Mary Vandenack, Founding & Managing Member at Vandenack Weaver LLC. Find her on Twitter @mvandenack.
How did you become involved in legal tech?
I have always been interested in efficiency and innovation as ways to provide better client service. Additionally, I have always found the hourly rate model frustrating. I wanted to improve client service and seek to help myself and other lawyers find a way to be profitable without dealing with the disadvantages of the hourly rate structure.
What projects have you been focused on recently?
We are currently focusing on 1) How we can incorporate blockchain into our practice and enhance client service; 2) Specialty websites to provide specialized legal services; 3) The use of chatbots and other types of artificial intelligence both as marketing and efficiency tools.
Is there a legal tech resource of any kind that you find yourself returning to or that was particularly formative for you?
For legal tech, I do think the American Bar Association has done an excellent job by having the ABA TECHSHOW annually. In addition, the Legal Technology Resource Center is an excellent resource. Through the ABA Law Practice Division, I have been fortunate enough to meet numerous people in the legal technology field with differing perspectives. I am also involved in substantive sections and have been able to meet practicing lawyers who are implementing technology in unique ways. I was named as a Fellow of the College of Law Practice Management last year. That organization is also an excellent resource.
What technology do you think lawyers could look at in a different way that would benefit society?
Generally, I think lawyers need to look at technology generally, rather than any particular technology specifically, as a way to improve service and benefit society. Currently, there is a lot of press about how technology is going to put lawyers out of business. While technology is changing how legal services are delivered, it is unlikely that the need for lawyers will be eliminated. Lawyers should consider how they can implement various technology to improve services. Lawyers really want to evaluate what services they provide that can be enhanced with technology and what services remain unique and add value. While artificial intelligence the can do basic contract reviews exists, such technology won’t replace the lawyer thought process and experience that will be needed in unique situations.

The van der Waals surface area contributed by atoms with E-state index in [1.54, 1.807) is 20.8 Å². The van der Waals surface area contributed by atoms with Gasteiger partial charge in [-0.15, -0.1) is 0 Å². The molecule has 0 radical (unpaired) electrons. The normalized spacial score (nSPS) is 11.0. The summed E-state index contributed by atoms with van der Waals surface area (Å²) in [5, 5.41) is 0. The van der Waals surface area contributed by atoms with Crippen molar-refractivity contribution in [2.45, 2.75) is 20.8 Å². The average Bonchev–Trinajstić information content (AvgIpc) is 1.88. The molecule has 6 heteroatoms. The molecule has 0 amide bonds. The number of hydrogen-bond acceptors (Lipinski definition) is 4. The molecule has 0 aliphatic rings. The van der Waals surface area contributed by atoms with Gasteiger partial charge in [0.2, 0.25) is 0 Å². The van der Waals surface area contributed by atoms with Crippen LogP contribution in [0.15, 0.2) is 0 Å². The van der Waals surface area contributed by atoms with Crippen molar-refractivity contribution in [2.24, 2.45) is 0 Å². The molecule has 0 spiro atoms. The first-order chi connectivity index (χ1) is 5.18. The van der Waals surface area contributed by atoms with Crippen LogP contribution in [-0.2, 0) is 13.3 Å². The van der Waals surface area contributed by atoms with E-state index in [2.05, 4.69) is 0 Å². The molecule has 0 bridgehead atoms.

What advice would you give to other women who want to get involved in legal tech?
Read both legal tech resources and general tech resources. Join technology networking groups, and not just in the legal industry. Attend technology events. When attending technology events, spend a lot of time in exhibit halls and talk to all vendors. When attending substantive conferences, seek out the vendors in the technology field and engage in discussion about how to collaborate and improve legal services.
Give a shout-out to another woman in legal tech who you admire or have learned something from!
- Britt Lorish, Affinity Consulting
- Debbie Foster, Affinity Consulting
- Adriana Linares, LawTech Partners
- Heidi Alexander, Massachusetts Law Office Assistance Program
- Sharon Nelson, Sensei Enterprises